The internal unrest in South-East Turkey that started following the June 7, 2015 general elections continue to threathen Turkey’s energy security. The Turkish government (Adalet ve Kalkinma Partisi-Justice and Development Party) is struggling to ensure the safety of the country’s border with both Syria and Iraq, which covers a total distance of about 1300km. As a result of the fighting that started between Turkish security forces and the PKK after the June 7 elections,since then 200 Turkish security forces and more than 3000 PKK militants died. Due to the continuation of the fighting and the implementation of a curfew from time to time in the region, the only official information is provided by the Turkish government and is seen as unreliable, yet government officials do not allow a neutral institution to enter into the conflict zone.
Turkish President Erdogan, while starting a war against the PKK in South-Eastern Turkey, maintains a good relationship with KRG leader Barzani who is also seen as a leader by Kurds living in Turkey. As a result of the bilateral relations between Erdogan and Barzani, the KRG was able to build an additional pipeline to sell Kurdish oil via Turkish territory. Though for a long time Kurdish oil was sold from Turkey’s Ceyhan port unlawfully, Kurdish oil has now begun to sell labelled as Iraqi oil through Turkey thanks to an agreement between the Iraqi government and the KRG’s Erbil government at the end of 2014. Due to low oil prices and a federal budget conflict with Bagdad, Erbil slogs away to pay salaries of Peshmerga-Kurdish security forces who are fighting against ISIS.
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Oil income , which is the most important source of income for the KRG has been interrupted by the PKK who launched a new series of attacks on the Kirkuk-Ceyhan oil pipeline in Turkish territory, cutting off the oil flow from the KRG fields to Turkish ports.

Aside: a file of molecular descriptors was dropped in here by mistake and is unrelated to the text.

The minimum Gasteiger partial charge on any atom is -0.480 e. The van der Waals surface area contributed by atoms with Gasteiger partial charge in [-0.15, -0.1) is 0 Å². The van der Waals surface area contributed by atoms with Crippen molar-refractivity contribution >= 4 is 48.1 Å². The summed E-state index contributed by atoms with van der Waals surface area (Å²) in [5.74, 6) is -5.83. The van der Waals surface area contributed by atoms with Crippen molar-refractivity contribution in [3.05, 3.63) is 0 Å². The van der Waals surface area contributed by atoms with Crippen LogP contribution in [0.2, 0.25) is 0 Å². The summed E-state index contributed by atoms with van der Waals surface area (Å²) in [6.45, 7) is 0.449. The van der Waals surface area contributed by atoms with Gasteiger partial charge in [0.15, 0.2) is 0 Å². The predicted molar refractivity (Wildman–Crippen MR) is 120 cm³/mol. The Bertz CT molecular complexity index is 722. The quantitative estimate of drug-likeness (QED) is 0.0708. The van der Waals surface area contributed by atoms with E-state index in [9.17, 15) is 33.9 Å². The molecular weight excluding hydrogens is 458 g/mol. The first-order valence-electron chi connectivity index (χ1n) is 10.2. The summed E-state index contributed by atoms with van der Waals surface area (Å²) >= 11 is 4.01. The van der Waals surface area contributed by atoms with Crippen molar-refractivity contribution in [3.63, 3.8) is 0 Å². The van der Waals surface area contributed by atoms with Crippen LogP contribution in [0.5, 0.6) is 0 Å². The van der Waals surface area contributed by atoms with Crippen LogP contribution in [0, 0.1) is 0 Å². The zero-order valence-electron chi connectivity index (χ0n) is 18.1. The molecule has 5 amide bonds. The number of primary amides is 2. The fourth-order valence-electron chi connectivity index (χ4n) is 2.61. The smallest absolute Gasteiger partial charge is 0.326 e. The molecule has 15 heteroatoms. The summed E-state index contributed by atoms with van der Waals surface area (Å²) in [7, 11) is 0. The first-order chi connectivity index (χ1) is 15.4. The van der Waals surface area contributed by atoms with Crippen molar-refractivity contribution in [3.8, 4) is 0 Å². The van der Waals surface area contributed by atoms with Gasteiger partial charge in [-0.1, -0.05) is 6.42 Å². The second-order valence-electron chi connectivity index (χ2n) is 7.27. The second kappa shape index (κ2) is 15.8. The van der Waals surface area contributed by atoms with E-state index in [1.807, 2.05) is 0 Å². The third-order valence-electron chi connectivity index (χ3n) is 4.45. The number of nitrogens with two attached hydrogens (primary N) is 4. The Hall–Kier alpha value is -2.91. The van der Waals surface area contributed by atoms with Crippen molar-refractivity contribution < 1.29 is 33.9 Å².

The PKK considers Barzani’s support of Erdogan through energy agreements a betrayal of the Kurdish people. On the one hand, Ankara is fighting against the PKK in South-East Turkey and while experiencing international problems because of the ISIS and Syria crisis. On the other hand, Ankara commenced the process of tendering for construction of the Sirnak Natural Gas Pipeline, which is planned to integrate the natural gas of Iraqi Kurdistan into the Turkish national gas pipeline network. Nevertheless, the PKK already declared that the organization is against building a new natural gas pipeline between Turkey and Iraqi Kurdistan.
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The PKK not only occasionally organizes attacks on the Kirkuk-Ceyhan pipeline but also on the Baku-Tbilisi-Ceyhan (oil), Baku-Tbilisi-Erzurum (natural gas) and Turkey-Iran pipeline (natural gas). However, the PKK’s current main target is the Kirkuk-Ceyhan pipeline. In the meantime, according to a report from the Turkish General Staff, the PKK is getting prepared for uprisings and attacks not only in the southeast of Turkey but also in big cities like Istanbul and Ankara. In terms of Turkish energy security, it is highly possible that the PKK will accelerate attacks on pipelines, particularly on the Kirkuk-Ceyhan pipeline.
Contrary to popular belief, the Kirkuk-Ceyhan oil pipeline will not only be able to export Iraqi oil, it will also be extremely important for Turkey’s energy security. Turkey has been purchasing Iraqi oil for many years and is now dependent on Iraq for 30 percent of its oil supply. According to EMRA reports, –Turkey’s Energy Market Regulatory Authority- Turkey imported 3,2 million tons of Iraqi oil between October and December in 2015, while only importing 1.36 million tons from Iran and 1.31 million tons from Russian over the same period.
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Hence, if the PKK blow up the Kirkuk-Ceyhan pipeline in the upcoming spring and summer months, Turkey’s imports of Iraqi oil will also be cut. Turkey has increased its imports of Russian oil, which was most probably contracted before the Russian warplane was shot down on Nov. 24, 2015. In addition to Russia, Iran is also a significant Turkish oil supplier. Moscow would benefit from the PKK attacks to pipelines in Turkey. Considering the Iran-Iraq-Russian axis against ISIS, Russia may pressure Iran to not to increase oil exports to Turkey. In summary, Turkey faces energy security threats not only internally, in the form of the PKK, but also externally as its four neighbors look to capitalize on the instability.
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